This is all to get back to the point of how I changed my mind on the usefulness of stewardship practices like timber harvests or tree felling as a means of restoration. The practice of sustainable forestry as a means of symbiotic conservation is not a novel idea. It has been used by many Native American tribes to great effect, like the Menomonee for centuries, even millennia, in order to satisfy the needs of their human communities while also contributing to the progressive cycle of the biotic community. Even amongst western science and academia, reframing the use of forestry as a means of conserving and bettering a landscape as opposed to pillaging and perverting our environment caught on nearly a century ago as espoused by Aldo Leopold and his contemporaries.

Glenn Frank, President of the University of Wisconsin - Madison, during Aldo Leopold’s tenure at the university, wrote the introduction to the 1928 publication of Forestry in Wisconsin: A New Outlook. In Leopold’s copy of this book he underlines a part of Frank’s writing that says “Before we can make any marked headway in conservation we must manage, somehow, to substitute the psychology of conservation for the psychology of conquest and exploitation, for, like the pioneer, we still think in terms of cash returns of a year instead of the civilization of a century. We must, if we are to do more than play at conservation, substitute stable and scientific agriculture for an unintelligent raping and ruining of the soil; we must substitute intelligent forestry for mere timber slashing; we must dress the land that we have deflowered.” This plea for course correction seems obvious to many, yet was, candidly, radical for the time. Frank wrote this introduction as encouragement to his contemporaries and colleagues in the world of forestry which at the time was more akin to farming than it was conservation or habitat management.

One of those colleagues that this statement made an impact on was Aldo Leopold, who had recently graduated with a degree in Forestry and cut his teeth with the US Forest Service working in New Mexico in what would become the Gila Wilderness Area, thanks to him. This early experience with vast areas of natural beauty made an impression on young Leopold and galvanized his interest in using his knowledge of the flora and fauna he learned as a forester as a means of informing others about the importance of protection, conservation and restoration. This mission began with his efforts to petition for the Gila and other areas of vast natural beauty to be sectioned off as Wilderness areas but it didn’t end there. Leopold took the words of Glenn Frank to heart and began to “dress the land that we have deflowered” by helping to forge the study and practice of habitat restoration which, up to this point had yet to be recognized as a distinct and defined area of study in academia and in practice.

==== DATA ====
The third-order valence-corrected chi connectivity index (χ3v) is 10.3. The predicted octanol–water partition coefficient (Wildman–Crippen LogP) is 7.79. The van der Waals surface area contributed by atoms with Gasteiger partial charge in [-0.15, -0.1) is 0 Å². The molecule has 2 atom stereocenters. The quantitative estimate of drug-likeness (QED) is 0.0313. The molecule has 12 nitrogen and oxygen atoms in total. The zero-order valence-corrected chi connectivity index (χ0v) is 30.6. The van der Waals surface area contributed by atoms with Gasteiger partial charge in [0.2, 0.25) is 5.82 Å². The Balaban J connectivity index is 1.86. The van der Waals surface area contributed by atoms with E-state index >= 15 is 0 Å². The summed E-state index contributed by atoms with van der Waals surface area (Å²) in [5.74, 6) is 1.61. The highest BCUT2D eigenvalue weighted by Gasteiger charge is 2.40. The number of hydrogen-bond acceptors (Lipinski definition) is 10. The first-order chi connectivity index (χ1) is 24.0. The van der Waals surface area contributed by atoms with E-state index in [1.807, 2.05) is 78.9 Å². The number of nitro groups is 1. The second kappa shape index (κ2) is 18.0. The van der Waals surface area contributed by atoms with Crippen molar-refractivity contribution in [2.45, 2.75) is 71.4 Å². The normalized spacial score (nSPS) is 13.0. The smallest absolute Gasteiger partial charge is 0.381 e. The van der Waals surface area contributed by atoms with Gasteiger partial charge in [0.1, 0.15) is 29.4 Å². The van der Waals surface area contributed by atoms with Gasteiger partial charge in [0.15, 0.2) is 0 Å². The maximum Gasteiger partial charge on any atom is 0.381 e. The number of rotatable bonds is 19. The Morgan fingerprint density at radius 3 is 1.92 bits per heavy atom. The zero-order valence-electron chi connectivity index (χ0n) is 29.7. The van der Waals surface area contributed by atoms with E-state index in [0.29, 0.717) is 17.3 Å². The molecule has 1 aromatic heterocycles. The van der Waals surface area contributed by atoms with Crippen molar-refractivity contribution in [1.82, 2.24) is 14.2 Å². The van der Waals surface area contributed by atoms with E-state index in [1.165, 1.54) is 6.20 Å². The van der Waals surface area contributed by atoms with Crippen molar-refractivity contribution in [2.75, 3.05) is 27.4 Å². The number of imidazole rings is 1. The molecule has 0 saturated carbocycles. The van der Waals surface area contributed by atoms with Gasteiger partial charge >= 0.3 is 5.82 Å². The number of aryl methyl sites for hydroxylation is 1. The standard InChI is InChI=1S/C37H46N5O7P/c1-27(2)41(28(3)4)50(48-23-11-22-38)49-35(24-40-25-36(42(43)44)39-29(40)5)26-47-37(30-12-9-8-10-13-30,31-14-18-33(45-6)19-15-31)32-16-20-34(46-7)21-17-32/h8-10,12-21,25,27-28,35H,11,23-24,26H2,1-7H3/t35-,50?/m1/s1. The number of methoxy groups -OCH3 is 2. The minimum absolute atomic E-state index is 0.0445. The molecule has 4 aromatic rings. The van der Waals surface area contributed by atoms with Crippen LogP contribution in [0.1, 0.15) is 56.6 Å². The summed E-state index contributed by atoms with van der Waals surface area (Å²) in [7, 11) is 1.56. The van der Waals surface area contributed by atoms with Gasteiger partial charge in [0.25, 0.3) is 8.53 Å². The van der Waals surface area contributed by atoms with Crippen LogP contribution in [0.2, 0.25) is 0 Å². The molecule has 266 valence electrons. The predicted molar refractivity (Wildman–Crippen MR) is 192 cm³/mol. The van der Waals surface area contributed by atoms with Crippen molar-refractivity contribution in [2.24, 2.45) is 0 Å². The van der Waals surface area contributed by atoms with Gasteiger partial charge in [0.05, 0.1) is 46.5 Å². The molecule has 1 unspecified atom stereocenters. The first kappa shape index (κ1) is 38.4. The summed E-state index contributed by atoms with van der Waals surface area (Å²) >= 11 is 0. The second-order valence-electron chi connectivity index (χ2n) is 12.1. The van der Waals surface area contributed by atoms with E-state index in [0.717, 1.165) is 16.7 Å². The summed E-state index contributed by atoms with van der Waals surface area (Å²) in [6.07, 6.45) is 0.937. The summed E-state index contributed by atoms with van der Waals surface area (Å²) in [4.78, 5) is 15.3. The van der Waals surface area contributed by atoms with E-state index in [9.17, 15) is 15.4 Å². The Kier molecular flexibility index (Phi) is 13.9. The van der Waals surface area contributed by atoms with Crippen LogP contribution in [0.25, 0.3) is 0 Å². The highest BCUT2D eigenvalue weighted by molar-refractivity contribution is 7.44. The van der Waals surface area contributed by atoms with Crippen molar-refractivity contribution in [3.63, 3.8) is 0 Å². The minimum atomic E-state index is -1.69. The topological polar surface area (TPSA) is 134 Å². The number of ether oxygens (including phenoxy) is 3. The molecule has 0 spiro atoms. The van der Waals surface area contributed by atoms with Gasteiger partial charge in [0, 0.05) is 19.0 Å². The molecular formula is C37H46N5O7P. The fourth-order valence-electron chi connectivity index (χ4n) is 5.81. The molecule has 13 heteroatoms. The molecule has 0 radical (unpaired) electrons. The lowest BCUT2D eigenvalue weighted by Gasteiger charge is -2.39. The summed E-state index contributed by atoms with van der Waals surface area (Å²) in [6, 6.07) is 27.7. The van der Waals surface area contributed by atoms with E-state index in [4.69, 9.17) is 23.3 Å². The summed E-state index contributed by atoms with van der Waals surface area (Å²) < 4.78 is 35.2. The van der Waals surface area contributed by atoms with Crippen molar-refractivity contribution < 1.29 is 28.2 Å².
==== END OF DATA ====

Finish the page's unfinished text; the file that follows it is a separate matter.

Nearly one hundred years later and these words from Frank are read with more poignance and imperative than ever before—they were not written in vain. The Gila Wilderness celebrates its centennial this year. A Sand County Almanac was written and informed by these words and helped to spark the modern American conservation movement. And I sit here today at the Aldo Leopold Foundation reading this plea for a change in how we treat our forests knowing that there is a whole generation willing to make this change happen. So even though the odds may be against us and a lot has changed since 1928 and the days of Glenn Frank, the principles of peace, protection, and perseverance maintain. We continue to make small but positive change one tree mark, one sustainable harvest, one burn and one seed at a time. This cycle of reflowering our land is a team effort between us land stewards and the rest of the members of the biotic community. We must, as Frank and Leopold remind us, “substitute the psychology of conservation for the psychology of conquest and exploitation” by “chang[ing] the role of Homo Sapiens from conqueror of the land-community to plain member and citizen of it”(Frank, 2); (Leopold, 240).